Como Zoo Welcomes New Addition to its Flock: Flamingo Chick Hatched Thursday Afternoon

Como Zoo welcomed a baby flamingo to its flock on Thursday, August 18 at 4:00pm. The small white chick is on public display huddled near its pink parents.  This is the first flamingo born at the zoo since 2008, and only the second to be born in the zoo’s history.

Como zoo keepers attribute this rare success to the wetter than normal spring. This hatchling is one of five eggs laid in June and July.  The eggs were put in an incubator and a false egg was put in its place for the parents to sit on.  Once it appeared this egg was in hatch stage, which generally takes 2-3 days, zoo keepers put it back into the nest.  The other four eggs laid this season were not fertile.

Flamingo are most known for their remarkable color—from pale pink to salmon and red—but they are not born with this colored plumage, nor can they maintain it without a proper diet.  Flamingo chicks are born white and turn grey after a few weeks.  It is after a year or so that they begin to develop their attractive rosy coloring.  Alpha and Beta carotene pigments in a flamingo’s diet create the brilliant hues.  These pigments are added to the diets of captive flamingos.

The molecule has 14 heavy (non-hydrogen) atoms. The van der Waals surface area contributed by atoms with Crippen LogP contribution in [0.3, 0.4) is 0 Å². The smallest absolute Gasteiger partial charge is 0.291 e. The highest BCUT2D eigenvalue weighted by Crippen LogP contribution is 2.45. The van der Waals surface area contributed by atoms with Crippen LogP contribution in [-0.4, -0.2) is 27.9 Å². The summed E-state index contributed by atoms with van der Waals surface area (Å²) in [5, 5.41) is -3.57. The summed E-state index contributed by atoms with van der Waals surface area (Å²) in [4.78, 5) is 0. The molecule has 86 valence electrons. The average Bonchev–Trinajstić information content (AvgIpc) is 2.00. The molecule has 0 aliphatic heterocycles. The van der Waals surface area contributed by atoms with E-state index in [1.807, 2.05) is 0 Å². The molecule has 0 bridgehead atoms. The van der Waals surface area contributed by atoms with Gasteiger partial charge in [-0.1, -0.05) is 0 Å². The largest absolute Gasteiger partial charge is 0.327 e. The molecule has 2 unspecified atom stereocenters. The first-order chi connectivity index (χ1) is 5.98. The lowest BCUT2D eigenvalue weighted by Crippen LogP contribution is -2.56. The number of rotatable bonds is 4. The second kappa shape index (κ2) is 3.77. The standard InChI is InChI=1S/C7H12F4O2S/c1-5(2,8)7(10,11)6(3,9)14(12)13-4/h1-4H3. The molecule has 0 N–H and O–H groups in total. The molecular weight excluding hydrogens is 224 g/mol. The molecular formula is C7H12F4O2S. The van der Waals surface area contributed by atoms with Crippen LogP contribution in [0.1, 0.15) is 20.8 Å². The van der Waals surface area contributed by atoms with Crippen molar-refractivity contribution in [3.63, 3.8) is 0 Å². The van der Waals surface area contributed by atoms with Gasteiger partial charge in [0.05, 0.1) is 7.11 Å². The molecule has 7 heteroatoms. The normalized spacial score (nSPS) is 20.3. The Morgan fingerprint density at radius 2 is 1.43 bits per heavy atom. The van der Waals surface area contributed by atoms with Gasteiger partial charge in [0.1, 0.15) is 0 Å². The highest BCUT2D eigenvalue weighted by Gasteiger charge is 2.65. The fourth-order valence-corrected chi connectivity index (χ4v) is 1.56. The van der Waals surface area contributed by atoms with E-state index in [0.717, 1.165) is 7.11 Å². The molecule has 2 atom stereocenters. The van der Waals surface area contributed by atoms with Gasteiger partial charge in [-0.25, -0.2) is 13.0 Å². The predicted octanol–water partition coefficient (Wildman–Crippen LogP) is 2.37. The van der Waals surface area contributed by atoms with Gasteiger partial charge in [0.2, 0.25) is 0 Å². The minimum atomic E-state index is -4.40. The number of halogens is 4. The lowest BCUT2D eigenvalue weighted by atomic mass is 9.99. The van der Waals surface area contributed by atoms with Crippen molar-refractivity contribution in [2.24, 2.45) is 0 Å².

In the wild, flamingos gather to breed in large colonies—often thousands of individuals at once.  Although flamingos reach sexual maturity at 2-6 years, they usually do not begin breeding before six years of age.  Breeding can occur at any time and may happen twice a year.  Individuals may not breed every year.

The female lays one large egg atop a constructed mound of mud.  The mound is usually about .3 meters (one foot) tall.  The egg is incubated by both parents for 26-31 days. Among Chilean flamingos, the male is the primary care giver.  Adults recognize the chick by sight and vocalizations and will not feed any other chick.  Chicks are fed a red secretion of the upper digestive tract from both parents called “crop milk.”  Although it isn’t truly milk—only mammals produce milk—it contains similar nutrients.  The chick leaves the nest after four to seven days.

 

 

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